Canada’s Ryder Hesjedal was forced out of the Tour de France with injury but the Victoria cyclist aims to be fit in time to race in London. Al Dannity looks at what the injury means for the Giro d’Italia winner.
Bruised but not broken
Ryder Hesjedal’s dream of a rare Grand Tour double ended in a crash on Friday but the Canadian crucially avoid any major injuries. A bruised left hip and severe abrasions were enough to call off his challenge on the most gruelling race in all of cycling, but Hesjedal is on course to be back in the saddle in time for the London 2012 Olympics. “He’s feeling better and is pretty upbeat, pretty optimistic that he’ll be 100 per cent real soon,” Cycling Canada road director Gord Fraser said on Monday. Fraser is a veteran of the Tour himself and wasn’t surprised this year’s race had been marred by so many crashes. “I was involved in a crash in the tour and I was wedged upright. The peleton in the Tour de France is so dense, it’s so tight that if a crash happens, you really have nowhere to go,” said Fraser.
A blessing in disguise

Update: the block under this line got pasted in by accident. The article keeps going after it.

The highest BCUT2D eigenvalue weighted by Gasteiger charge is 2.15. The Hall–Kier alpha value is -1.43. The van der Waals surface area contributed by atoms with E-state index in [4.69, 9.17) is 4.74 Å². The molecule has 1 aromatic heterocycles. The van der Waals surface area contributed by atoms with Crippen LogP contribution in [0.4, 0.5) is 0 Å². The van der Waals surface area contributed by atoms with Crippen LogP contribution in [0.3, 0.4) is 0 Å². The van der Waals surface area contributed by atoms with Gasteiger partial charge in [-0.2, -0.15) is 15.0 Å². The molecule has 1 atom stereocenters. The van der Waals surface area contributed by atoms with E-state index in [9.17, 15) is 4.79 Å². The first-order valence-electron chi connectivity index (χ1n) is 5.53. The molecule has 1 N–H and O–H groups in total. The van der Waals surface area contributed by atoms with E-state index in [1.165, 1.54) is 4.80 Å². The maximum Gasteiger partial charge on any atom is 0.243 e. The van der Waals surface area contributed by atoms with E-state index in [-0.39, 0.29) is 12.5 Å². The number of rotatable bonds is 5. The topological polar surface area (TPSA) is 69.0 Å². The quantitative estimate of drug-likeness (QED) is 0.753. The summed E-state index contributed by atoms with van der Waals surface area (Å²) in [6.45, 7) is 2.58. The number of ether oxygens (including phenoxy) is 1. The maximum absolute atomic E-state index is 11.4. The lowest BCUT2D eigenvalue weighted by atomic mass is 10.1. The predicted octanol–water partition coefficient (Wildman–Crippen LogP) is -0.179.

After Hesjedal’s historic win in the Giro, the first Grand Tour ever won by a Canadian, his participation in the Tour was thrown into doubt. By not competing in the bulk of the tour, particularly the gruelling mountain stages, Hesjedal will get more rest before his two races in London. Despite his excellent form, Hesjedal will be seen as an outsider in both the road race and the time trial.
The road race in the Olympics is often dominated by sprinters and this year’s course appears tailor made for Mark Cavendish. Having won the Green Jersey in last year’s Tour de France, Cavendish has set the Olympic road race on home soil as his primary target for 2012. Hesjedal is more likely to be competitive in the time trial. With just over three weeks to prepare for the race, the Canadian will know his has the power to be competitive on the 44km course after his strong time trial in the Giro secured his overall victory. Taking a medal will still be a massive challenge. Current Tour leader Bradley Wiggins and his team mate Chris Froome will be expected to be front runners in the time trial in a loaded Olympic field. By taking time to recover, Hesjedal is giving himself the best chance at pulling off an upset in London.
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